Born and raised in Cincinnati, Katie Burroughs now devotes her life to making her hometown a better place in a new role as director of the nonprofit
. She learned about community involvement through Walnut Hills High School’s community service program as well as her parents’ dedication to volunteer work.
Burroughs left home to study English at Wake Forest University in Winston-Salem, NC, and then received her law degree at the Catholic University of America in Washington, D.C. After practicing in northern Virginia, though, Burroughs returned to Cincinnati.
She worked as a prosecutor for the City of Cincinnati and Hamilton County and was exposed to children living in horrifying conditions. The experience fueled her passion for mentoring children living in poverty.
Then last year, she served as co-president of the PTA at Pleasant Ridge Montessori, where her two children attend school (her twins attend preschool). She realized the impact education has not only on children’s lives, but also the life of a community.
Burroughs had attained her professional goals as a prosecutor, so she felt ready to transition into a different, more proactive role in changing children’s lives.
“By getting involved in education, my hope and desire is that we will touch lives and in the end there will be fewer people at the back end, where I always saw them [as a prosecutor],” Burroughs says. “If you can direct a kid in the right direction, or just give them that glimmer of hope, or show that someone believes in them and that there is a life outside of poverty and the environment that they’re in, then just may be my former coworkers won’t see them on the back end.”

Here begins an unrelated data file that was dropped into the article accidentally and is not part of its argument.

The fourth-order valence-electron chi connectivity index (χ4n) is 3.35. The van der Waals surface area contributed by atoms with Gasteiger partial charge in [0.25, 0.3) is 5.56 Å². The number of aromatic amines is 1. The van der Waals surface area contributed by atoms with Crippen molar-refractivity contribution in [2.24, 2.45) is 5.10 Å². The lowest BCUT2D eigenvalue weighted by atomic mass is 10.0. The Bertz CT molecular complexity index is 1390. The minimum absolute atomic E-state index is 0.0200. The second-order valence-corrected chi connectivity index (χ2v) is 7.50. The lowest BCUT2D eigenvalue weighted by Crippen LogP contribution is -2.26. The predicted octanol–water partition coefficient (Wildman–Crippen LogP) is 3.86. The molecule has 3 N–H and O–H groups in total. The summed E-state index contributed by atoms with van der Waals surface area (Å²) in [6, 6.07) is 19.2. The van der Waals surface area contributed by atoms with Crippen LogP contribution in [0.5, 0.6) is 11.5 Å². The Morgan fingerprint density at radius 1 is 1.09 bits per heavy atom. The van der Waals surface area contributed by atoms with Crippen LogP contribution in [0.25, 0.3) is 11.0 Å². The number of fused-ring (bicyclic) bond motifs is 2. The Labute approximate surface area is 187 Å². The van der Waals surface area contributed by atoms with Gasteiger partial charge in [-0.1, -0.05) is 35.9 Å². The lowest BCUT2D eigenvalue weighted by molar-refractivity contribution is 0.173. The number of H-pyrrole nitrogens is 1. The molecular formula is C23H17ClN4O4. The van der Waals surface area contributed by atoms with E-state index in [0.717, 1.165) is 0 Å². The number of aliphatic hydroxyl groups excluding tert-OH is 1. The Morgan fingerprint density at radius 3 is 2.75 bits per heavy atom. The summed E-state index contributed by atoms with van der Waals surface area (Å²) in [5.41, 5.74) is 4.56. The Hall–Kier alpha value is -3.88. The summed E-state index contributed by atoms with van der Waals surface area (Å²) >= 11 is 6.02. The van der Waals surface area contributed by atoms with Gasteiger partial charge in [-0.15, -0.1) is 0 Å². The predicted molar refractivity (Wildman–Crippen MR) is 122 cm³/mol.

Burroughs is settling into her new role at Adopt-A-Class, a local nonprofit that connects under-resourced students with professional mentors. Founded by Bill Burwinkel, Adopt-A-Class currently works with 24 schools, reaching about 8,000 students.
The mentors, typically groups of professionals, form pen pal relationships with the students throughout the school year. Weekly, mentors who are available go to classrooms for activities.
Burroughs hopes to increase the number of classrooms adopted. Although there is a waiting list for new schools to get involved, Adopt-A-Class wants to finish meeting the needs of the schools that they are already committed to.
“You can’t solve every problem; you’re not going to save every child—I’m not naïve—but you can touch lives,” Burroughs says.
• Refer a friend to Adopt-A-Class
• Attend the Rusty Ball
and choose Adopt-A-Class as your charity.
By Stephanie Kitchens